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Navy, other military branches urged to implement Brandon Act after 7 apparent suicides

2021 law would protect military members experiencing mental health emergencies, eliminate stigma for seeking help.
Credit: dvidshuib.net
Navy experienced two clusters of suicides in 2022.

WASHINGTON — Correction: A previous version of this story incorrectly stated the number of crew members of the aircraft carrier USS George Washington who were reported to have died by suicide in 2022, and it incorrectly stated the month during which those deaths were reported.

It's been a tragic year for the Navy when it comes to sailors taking their own lives.

In all, seven local Navy personnel are believed to have died by suicide in 2022.

In April, in the midst of a five-year-long overhaul at Newport News Shipbuilding, three crew members of the aircraft carrier USS George Washington were reported to have died by suicide.

Then, between Oct. 30 and Nov. 26, four other enlisted "limited duty" sailors died from apparent suicide at the Mid-Atlantic Regional Maintenance Center at Naval Station Norfolk.

This week, Virginia senators Tim Kaine and Mark Warner visited the maintenance center to meet with leaders and the rank and file.

"We're going to let the Navy finish the investigations, but it does raise a bigger question about how these sailors, in limited duty status, how we take care of their unique needs," Warner said.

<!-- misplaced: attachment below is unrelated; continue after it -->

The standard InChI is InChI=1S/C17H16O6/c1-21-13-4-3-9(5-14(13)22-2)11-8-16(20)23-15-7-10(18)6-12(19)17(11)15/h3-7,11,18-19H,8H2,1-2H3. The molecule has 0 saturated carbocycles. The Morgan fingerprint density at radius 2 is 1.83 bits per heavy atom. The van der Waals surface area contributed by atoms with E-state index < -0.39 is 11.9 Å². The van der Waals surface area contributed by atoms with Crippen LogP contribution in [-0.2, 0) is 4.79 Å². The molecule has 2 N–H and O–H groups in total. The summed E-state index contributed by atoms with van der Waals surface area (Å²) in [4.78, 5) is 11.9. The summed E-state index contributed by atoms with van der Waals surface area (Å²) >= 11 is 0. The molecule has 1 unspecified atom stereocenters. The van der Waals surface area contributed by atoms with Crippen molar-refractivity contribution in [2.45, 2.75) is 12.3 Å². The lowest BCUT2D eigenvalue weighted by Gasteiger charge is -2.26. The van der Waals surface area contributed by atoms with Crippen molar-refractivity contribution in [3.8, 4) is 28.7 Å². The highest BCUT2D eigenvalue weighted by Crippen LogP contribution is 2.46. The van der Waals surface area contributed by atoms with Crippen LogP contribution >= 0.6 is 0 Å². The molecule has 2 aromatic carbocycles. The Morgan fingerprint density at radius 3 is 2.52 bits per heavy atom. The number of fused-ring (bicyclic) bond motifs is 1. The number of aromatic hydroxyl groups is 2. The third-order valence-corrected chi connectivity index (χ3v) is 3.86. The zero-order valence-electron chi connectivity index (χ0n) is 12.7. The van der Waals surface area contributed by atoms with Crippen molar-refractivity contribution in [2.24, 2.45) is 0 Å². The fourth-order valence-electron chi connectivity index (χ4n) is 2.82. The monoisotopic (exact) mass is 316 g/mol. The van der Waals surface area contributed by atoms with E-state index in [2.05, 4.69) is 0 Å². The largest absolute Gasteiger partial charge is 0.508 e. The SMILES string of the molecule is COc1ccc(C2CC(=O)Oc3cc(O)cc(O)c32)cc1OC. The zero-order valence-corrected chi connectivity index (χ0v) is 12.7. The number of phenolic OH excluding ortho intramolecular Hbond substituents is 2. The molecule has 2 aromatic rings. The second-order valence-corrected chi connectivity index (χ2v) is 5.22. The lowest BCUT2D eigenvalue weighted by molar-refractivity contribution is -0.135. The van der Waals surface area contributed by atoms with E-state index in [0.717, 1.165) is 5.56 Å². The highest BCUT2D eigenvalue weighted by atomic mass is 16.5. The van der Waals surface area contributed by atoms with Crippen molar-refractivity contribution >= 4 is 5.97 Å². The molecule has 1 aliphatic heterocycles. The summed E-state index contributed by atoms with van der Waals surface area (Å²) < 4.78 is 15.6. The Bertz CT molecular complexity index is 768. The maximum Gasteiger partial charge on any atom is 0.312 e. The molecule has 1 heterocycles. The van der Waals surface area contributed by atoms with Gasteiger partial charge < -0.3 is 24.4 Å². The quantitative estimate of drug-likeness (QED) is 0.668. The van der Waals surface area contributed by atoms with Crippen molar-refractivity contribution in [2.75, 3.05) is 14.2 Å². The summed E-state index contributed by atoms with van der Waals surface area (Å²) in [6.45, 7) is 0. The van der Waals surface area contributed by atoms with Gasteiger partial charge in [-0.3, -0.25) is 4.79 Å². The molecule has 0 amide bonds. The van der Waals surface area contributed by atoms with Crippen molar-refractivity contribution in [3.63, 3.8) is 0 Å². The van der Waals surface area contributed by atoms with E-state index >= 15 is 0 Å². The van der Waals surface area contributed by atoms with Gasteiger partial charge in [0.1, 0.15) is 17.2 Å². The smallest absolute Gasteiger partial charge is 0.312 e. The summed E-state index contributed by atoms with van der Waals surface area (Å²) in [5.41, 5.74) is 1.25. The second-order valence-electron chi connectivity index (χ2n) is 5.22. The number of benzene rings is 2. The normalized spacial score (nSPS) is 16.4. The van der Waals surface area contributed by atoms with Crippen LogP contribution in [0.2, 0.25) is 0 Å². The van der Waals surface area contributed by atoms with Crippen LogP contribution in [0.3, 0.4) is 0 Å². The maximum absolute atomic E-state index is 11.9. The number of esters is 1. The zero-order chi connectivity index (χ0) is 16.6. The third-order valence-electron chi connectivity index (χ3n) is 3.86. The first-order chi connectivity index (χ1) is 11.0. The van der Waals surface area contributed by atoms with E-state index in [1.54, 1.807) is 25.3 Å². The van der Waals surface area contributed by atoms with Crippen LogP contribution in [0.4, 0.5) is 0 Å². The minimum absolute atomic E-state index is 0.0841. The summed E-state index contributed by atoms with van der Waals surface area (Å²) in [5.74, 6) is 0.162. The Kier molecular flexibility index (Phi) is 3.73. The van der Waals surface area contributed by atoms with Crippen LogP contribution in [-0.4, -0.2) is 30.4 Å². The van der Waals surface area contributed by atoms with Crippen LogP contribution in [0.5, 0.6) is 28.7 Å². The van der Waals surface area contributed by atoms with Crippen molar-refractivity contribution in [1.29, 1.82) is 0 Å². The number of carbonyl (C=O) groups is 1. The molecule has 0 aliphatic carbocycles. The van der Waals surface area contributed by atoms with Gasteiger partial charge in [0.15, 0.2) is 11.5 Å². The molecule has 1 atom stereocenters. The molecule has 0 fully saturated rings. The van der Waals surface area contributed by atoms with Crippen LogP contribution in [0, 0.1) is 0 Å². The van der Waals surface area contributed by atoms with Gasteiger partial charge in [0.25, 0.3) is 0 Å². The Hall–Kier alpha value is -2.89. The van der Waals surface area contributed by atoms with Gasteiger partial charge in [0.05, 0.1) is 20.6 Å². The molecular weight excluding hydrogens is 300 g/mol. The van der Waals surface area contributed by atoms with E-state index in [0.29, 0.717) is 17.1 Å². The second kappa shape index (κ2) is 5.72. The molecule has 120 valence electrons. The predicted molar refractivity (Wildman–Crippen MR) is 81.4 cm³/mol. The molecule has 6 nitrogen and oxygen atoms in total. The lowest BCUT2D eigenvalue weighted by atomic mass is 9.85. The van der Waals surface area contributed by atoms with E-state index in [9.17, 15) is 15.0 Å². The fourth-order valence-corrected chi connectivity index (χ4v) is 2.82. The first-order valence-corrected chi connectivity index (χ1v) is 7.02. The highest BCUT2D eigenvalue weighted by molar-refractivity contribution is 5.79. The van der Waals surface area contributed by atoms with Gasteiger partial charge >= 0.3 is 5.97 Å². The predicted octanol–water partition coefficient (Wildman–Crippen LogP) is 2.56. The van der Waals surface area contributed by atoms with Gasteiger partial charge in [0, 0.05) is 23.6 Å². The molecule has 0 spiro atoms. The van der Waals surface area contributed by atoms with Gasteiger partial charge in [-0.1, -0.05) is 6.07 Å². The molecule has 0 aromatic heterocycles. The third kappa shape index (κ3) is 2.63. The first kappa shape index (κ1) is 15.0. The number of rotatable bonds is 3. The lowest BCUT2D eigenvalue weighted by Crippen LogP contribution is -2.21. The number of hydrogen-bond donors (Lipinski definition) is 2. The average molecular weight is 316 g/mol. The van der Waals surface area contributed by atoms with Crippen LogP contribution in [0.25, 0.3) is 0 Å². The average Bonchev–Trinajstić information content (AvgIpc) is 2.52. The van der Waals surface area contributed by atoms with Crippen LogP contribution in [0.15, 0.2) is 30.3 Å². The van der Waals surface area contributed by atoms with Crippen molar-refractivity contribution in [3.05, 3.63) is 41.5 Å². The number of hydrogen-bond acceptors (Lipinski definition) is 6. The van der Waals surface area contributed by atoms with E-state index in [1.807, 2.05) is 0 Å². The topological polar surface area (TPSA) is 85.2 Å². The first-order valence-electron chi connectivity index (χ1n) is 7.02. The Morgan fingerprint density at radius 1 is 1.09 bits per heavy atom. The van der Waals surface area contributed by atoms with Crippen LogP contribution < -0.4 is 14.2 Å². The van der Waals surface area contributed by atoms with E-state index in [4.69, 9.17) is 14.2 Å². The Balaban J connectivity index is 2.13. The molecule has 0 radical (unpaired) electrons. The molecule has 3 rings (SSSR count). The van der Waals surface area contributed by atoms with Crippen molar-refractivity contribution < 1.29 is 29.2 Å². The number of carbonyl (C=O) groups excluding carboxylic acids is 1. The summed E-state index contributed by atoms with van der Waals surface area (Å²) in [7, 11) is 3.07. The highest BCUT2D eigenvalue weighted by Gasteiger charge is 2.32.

Kaine also met with the Chief of Naval Operations Admiral Mike Gilday.

Kaine said it's urgent that the Navy and the other branches finally get around to fully implementing the Brandon Act, to protect service members who experience mental health emergencies and reduce the stigma around reporting those health problems.

That 2021 law was named after another Norfolk-based sailor who took his own life. His parents said he had been bullied by his command.

"That is going to be my most urgent priority going into writing next year's defense bill, is really understanding with the Navy and the entire military, what is the status of the Bandon Act. It could be different from service to service, what can I do to put pressure on them to implement faster?" he said.

Warner and Kaine are also focused on the time-consuming medical review process for limited duty sailors -- Warner said stories he heard this week were "heartbreaking."

Kaine says the process needs to be "more efficient, more predictable and more transparent."

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